Moving into the more fantastic style of legends, stories have been told of the Agharta, the name of a society of underground dwellers whose capital city is called Shamballa. The Agharta are documented in ‘The Smoky God,’ the claimed “biography” of Norwegian Sailor Olaf Jansen who supposedly sailed his sloop through an entrance at the North Pole and ended up inside the Earth. According to Jansen, in the book, ‘Agartha – Secrets of the Subterranean Cities,’ by Willis Emerson, the Agharta stood twelve feet tall and the world was lit by a smoky central sun. The society was made up of survivors who ventured underground after nuclear war devastated parts of the surface of the planet.
No discussion about tunnels, caves, and hollow Earth theory can be complete without mentioning Admiral Richard E. Byrd. In 1926 Byrd became the first person to successfully fly over the North Pole and in 1929 he flew over the South Pole. Supporters of the Hollow Earth theory claim that Byrd, on his 1926 journey, flew 4000 miles into the interior of the Earth. No credible evidence has ever been found to support the claim.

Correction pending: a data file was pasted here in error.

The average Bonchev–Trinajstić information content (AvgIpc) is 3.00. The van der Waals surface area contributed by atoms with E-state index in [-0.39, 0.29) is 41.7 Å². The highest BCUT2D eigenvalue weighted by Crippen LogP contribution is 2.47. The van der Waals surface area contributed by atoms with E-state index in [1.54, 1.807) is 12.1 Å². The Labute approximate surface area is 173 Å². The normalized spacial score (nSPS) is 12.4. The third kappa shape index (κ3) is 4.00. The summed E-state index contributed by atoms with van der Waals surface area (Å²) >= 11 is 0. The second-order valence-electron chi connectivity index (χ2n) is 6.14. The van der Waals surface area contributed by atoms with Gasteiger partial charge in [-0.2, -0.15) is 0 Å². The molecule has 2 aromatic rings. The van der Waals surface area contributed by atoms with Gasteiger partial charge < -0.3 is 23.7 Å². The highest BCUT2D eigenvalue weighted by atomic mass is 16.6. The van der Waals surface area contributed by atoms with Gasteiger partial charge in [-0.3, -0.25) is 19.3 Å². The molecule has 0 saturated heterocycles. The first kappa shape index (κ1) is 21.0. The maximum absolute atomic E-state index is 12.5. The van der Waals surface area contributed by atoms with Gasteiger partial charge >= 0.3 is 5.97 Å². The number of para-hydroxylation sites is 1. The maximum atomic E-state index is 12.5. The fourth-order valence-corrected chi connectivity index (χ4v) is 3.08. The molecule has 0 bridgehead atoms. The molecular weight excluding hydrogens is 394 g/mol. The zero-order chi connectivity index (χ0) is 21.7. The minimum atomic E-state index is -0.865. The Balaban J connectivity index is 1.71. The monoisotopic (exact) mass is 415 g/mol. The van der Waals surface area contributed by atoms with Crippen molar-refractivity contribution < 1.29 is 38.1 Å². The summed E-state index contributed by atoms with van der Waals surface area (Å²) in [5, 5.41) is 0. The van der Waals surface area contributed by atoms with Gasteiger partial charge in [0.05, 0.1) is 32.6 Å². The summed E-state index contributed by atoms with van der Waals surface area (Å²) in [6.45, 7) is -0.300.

As World War Two was heating up, Americans and the Germans were in a race to explore and claim Antarctica. In 1939, President Roosevelt ordered Admiral Byrd to Antarctica to stop any German claims to the land. With the Nazi parties obsession with the occult, paranormal activity, and weird history, many speculate that Byrd was trying to explore and ally with ‘land beyond the poles’ before the Nazis could get there.
The only evidence existing for these journeys into the Earth are passages from a so-called ‘lost diary’ where Byrd was claimed to have written about looking down and seeing not snow, but green vegetation and grassy valleys not shown on any map. While the Society for a Complete Earth maintains that the diary is legit, very few take the diary and the supposed flights into the Earth seriously.